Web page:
Over 50,000 troops will join the ranks of the Polish Armed Forces.
This comes alongside news that the Polish military will create a 50,000-strong volunteer militia as fears grow of a resurgent Russia under President Vladimir Putin. Poland shares a border with Russia. Since Moscow has annexed Crimea from Ukraine and supported the insurgency in the east of the nation, Russia’s neighbors have warily observed its military expansion.
Polish President Andrzej Duda signed off a statement which will increase defense spending and increase the strength of the military by 50,000 troops from the current 100,000 troops. The bill will also include provisions for a volunteer militia force, numbering around 50,000, according to reports from state broadcaster Polskie Radio.
Increased Defense Spending is Policy Everyone Can Agree On
The bill—a rare piece of cross-partisan legislation—envisions defense spending increasing to up to 2.5 percent of Poland’s gross domestic product by 2030. Most NATO members have yet to meet their pledges to increase defense spending to, at least, 2 percent of their respective GDPs.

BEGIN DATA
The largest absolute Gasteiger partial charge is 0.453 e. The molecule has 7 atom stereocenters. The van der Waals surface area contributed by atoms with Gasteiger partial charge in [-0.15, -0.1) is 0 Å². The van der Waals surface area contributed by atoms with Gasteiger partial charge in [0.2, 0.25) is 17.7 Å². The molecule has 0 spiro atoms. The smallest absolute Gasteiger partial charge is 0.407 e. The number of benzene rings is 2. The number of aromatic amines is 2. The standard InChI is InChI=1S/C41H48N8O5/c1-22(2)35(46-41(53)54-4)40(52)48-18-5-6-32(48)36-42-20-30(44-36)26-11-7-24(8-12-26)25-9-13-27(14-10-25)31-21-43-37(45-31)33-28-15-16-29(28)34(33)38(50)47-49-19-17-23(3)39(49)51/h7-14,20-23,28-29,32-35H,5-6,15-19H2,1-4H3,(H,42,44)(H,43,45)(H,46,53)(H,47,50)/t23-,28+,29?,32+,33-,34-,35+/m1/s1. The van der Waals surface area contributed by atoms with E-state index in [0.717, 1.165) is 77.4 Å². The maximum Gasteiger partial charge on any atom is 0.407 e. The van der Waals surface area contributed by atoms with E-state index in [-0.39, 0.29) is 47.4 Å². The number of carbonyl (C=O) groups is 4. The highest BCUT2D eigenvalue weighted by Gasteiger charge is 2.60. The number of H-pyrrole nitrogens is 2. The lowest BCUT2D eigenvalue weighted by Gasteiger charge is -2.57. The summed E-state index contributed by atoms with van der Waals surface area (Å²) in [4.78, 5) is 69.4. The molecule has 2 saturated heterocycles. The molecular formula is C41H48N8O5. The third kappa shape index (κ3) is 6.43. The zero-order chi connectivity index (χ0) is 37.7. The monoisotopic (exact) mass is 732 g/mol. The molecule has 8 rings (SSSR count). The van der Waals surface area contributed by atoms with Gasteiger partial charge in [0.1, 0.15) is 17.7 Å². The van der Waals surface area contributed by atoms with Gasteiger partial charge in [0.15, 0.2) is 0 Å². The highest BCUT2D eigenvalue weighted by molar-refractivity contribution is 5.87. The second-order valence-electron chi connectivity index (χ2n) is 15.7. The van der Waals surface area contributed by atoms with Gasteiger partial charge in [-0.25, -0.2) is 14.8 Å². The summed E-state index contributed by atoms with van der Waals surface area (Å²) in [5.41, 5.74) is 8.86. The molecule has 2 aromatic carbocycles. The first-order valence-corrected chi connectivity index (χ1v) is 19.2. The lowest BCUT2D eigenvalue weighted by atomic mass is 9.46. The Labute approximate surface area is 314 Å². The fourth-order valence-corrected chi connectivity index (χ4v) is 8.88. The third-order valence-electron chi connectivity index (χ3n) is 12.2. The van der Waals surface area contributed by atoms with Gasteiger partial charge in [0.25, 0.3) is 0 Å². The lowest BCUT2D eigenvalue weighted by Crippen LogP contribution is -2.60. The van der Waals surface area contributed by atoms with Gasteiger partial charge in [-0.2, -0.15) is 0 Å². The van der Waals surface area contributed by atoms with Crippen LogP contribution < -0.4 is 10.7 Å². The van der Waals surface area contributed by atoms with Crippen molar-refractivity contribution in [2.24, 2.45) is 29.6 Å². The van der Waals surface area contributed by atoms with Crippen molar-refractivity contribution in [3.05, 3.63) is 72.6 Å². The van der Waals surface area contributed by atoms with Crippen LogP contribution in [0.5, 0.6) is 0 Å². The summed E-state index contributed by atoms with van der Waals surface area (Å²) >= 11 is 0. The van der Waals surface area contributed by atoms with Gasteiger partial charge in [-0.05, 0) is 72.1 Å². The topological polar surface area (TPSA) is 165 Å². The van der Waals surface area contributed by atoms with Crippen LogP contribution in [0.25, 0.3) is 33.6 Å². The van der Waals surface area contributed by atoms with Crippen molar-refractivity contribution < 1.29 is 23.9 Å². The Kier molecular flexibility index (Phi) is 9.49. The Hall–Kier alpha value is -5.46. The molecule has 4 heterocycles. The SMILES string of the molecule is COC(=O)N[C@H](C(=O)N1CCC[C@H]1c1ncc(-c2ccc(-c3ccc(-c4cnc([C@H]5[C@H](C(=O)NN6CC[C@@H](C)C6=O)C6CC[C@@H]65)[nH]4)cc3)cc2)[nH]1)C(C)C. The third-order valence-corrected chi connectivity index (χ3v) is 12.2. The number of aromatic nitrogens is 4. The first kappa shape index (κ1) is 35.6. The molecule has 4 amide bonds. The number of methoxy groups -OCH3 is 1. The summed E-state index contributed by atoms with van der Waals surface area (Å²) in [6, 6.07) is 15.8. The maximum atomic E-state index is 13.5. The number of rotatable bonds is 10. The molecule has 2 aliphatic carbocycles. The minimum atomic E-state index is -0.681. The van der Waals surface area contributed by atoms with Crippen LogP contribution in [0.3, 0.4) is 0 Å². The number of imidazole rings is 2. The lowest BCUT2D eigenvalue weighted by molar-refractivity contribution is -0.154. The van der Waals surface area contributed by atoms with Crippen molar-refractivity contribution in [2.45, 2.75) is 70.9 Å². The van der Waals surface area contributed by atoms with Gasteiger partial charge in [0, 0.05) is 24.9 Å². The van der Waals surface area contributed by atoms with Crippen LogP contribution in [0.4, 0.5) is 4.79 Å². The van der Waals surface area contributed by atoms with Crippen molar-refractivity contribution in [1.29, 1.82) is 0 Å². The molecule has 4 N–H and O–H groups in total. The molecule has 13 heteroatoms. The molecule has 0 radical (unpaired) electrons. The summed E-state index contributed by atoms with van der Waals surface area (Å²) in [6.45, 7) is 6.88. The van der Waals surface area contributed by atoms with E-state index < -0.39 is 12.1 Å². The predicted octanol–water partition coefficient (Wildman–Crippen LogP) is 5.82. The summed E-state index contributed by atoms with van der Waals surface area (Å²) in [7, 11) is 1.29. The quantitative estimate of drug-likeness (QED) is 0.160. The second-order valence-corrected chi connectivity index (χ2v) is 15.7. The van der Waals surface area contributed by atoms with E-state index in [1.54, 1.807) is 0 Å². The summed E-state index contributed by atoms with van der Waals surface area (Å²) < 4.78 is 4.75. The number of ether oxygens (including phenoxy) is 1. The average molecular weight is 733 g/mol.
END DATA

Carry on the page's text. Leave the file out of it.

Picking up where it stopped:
Of the 28 NATO members, only the U.S., the U.K., Greece, Poland, and Estonia currently meet the 2 percent threshold that all members have pledged to meet. “The Polish army will, within ten years, gain the capability of stopping every opponent,” said the Polish Defence Minister Antoni Macierewicz.
Poland is one of just five NATO allies that share a border with Russia, along with all 3 Baltic countries, Lithuania, Latvia and Estonia. NATO’s ongoing reinforcements in Eastern Europe has leaned towards alleviating the anxieties of Poland and the Baltic states (Latvia, Lithuania, and Estonia), where multinational NATO battalions are based.
Deterrence or Expansion?
Russia has consistently argued that NATO expansion in the former Soviet sphere of influence is part of a strategic encirclement of Russian territory, rather than providing protection for European states that would be otherwise vulnerable to Moscow. Russian Foreign Minister Sergei Lavrov has vowed that his nation would never strike a NATO ally and risk a conflict.
Nevertheless, confidence in Russian foreign policy among Western governments is at a post-Cold War low. The Kremlin has made a string of spurious claims about the character of its campaign in Syria, in which it’s denied all reports of infringing and bombing civilians. Russia’s official policy is to refuse any military backing for insurgents in east Ukraine. However, the insurgents themselves have claimed to have thousands of Russian troops in their ranks.